Eau de Hongrie 2014

Eau de Hongrie by Viktoria Minya
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Eau de Hongrie is a popular perfume by Viktoria Minya for women and was released in 2014. The scent is sweet-gourmand. It is still in production. Pronunciation
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Viktoria Minya

Fragrance Notes

Top Notes Top NotesClove, Grapefruit, Honey, Tokaji wine, Lemon
Heart Notes Heart NotesImmortelle, Jasmine
Base Notes Base NotesLabdanum, Sandalwood, Tonka bean



7.8 (35 Ratings)


7.5 (24 Ratings)


6.7 (24 Ratings)


7.7 (32 Ratings)
Submitted by Michael, last update on 03.05.2020.
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2 Reviews
Helpful Review    5  
A glass of Tokai wine and the satin scarf
The fourth fragrance of Victoria Minya brand is Eau de Hongrie. It is logical. Who else than a perfumer from Hungary should follow the tradition of the first modern eau de cologne at all – a mixture of herbs infused in wine. And what other wine it should be than the Tokai.

Have you ever visited a wine cellar? A cellar where the wine is really ripening? They usually smell of typical mixture of humidity, wine sourness and moulds. Last summer, while being on a holiday in Slovakia, we managed to visit a cellar in the Tokai area and the smell was much different. Humidity and mould were not missing, of course, but the mould smelled different and what more I could even feel its honey sweetness. And this is in Eau de Hongrie.

So we will get started: In front of me there is a glass of Tokai Aszú wine with three signs of quality and I am comparing them trying side by side. As for smell and taste. Regarding the taste I am tasting only the wine, of course. Though the original Eau de Hongrie is said to have been used outside and inside by hungarian queen Elizabeth, but unfortunately I have only a little sample, therefore I am not going to follow her.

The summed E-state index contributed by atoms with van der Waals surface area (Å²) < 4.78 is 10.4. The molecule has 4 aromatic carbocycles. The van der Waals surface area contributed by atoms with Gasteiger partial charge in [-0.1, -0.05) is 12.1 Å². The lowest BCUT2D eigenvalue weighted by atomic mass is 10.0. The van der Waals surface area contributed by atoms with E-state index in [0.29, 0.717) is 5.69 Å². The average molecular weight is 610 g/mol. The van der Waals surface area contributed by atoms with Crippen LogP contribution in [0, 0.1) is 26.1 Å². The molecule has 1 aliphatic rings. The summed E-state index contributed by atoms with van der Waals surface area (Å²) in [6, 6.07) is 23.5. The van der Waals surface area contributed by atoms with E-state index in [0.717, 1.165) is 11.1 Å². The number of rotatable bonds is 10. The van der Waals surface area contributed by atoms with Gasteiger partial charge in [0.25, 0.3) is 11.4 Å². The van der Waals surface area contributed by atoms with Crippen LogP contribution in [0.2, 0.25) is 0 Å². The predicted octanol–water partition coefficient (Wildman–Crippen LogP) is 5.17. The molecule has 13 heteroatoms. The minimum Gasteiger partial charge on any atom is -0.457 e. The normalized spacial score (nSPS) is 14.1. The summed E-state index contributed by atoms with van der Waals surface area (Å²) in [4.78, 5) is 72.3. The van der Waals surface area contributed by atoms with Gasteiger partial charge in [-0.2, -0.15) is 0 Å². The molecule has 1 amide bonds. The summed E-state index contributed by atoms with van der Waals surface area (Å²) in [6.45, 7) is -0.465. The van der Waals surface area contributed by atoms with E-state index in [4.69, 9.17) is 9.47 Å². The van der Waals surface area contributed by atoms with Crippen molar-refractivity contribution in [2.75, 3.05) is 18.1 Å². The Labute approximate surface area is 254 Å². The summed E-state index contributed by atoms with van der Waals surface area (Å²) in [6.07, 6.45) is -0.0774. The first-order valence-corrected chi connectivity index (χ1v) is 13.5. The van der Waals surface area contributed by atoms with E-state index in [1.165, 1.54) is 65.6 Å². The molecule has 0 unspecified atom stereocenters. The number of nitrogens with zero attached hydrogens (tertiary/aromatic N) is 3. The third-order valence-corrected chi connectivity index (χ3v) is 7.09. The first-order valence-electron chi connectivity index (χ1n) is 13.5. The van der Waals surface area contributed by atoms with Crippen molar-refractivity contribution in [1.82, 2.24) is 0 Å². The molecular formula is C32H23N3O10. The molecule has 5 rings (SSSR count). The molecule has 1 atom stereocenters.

Definitely new Eau de Hongrie is not eau de cologne, it is edp and if I should categorize it, it would be floriental. In the same way like Hedonist.
This fragrance follows the first scent Hedonist, as the two before, that have Hedonist in its name. It directly continues Hedonist. But it is a hedonist, that already does not rush to seek any other pleasures. He wait for the pleasures to come towards him.

The scent starts with honey with sparkling citrus fruit and clove, but soon after it becomes embalmed and warm and becomes labdanum and immortelle. The franrance feels to be very soft and smooth in general. Gosh, the satin scarf going round the body is such a hackneyed comparison, but nothing better comes to my mind.
When sandalwood and tonka reach this session, the smoothness is made perfect and it follows you like satin scarf for long hours as far as to the excellent musk-tonka drydown.

If there has ever been something that I would mind about Hedonist a bit, it is the excesses and a sort of loudness. It is full to its very lid of quality substances and it shows it off. Eau de Hongrie is its very soft and cultivated younger sister. As a good fit, nothing shouts, no substance sticks out, no substance scrubs. For sure this scent is my purchasing aspirant in the future.
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327 Reviews
Helpful Review    4  
My Other Honey
Having recently fallen in love with another Honey fragrance, Olympic Orchid's Golden Cattleya, I thought I'd compare Eau de Hongrie to it in this review. Their perfumers couldn't be more different, Ellen Covey self-taught and Minya educated at Grasse then serving apprenticeships in distinguished houses before striking out on her own. No surprise then that Eau de Hongrie at once emits a subtlety and elegance of composition that Golden Cattleya does not. What the latter has going for it is passion. The only note I'm sure they share is Honey, though Golden Cattleya's "Resins" could conceivably include Labdanum, so this isn't a wholly fair comparison, but they do remind me of each other very much. Eau de Hongrie inspires admiration, appreciation--wonderful use of Tokaji wine, Immortelle and Labdanum. It makes me think as I follow its balanced unfolding, and conclude it's a seriously accomplished scent. I love, love the wine note Minya used. It's incredibly interesting. OTOH, Golden Cattleya makes me moan. Both have a golden aura, Golden Cattleya's so potent that it wants spare application. It's the beautifully combined narcissus, the orange, musk and pollen. Yet no question of the sophisticated beauty of Eau de Hongrie. I may buy it to support the designer. The longevity is good, the fragrance inventive--a gourmand with the seductiveness of good if restrained florals and a languorous base. So now I have two Honeys--one for special occasions and one for my sensation-greedy heart.

Just discovered that though Ellen Covey is a self-taught perfume designer, her foundation is a graduate degree in chemosensory research from Duke University, thank you very much, and a fascination with scent dating from childhood. No doubt why her Golden Cattleya calls me back again and again.

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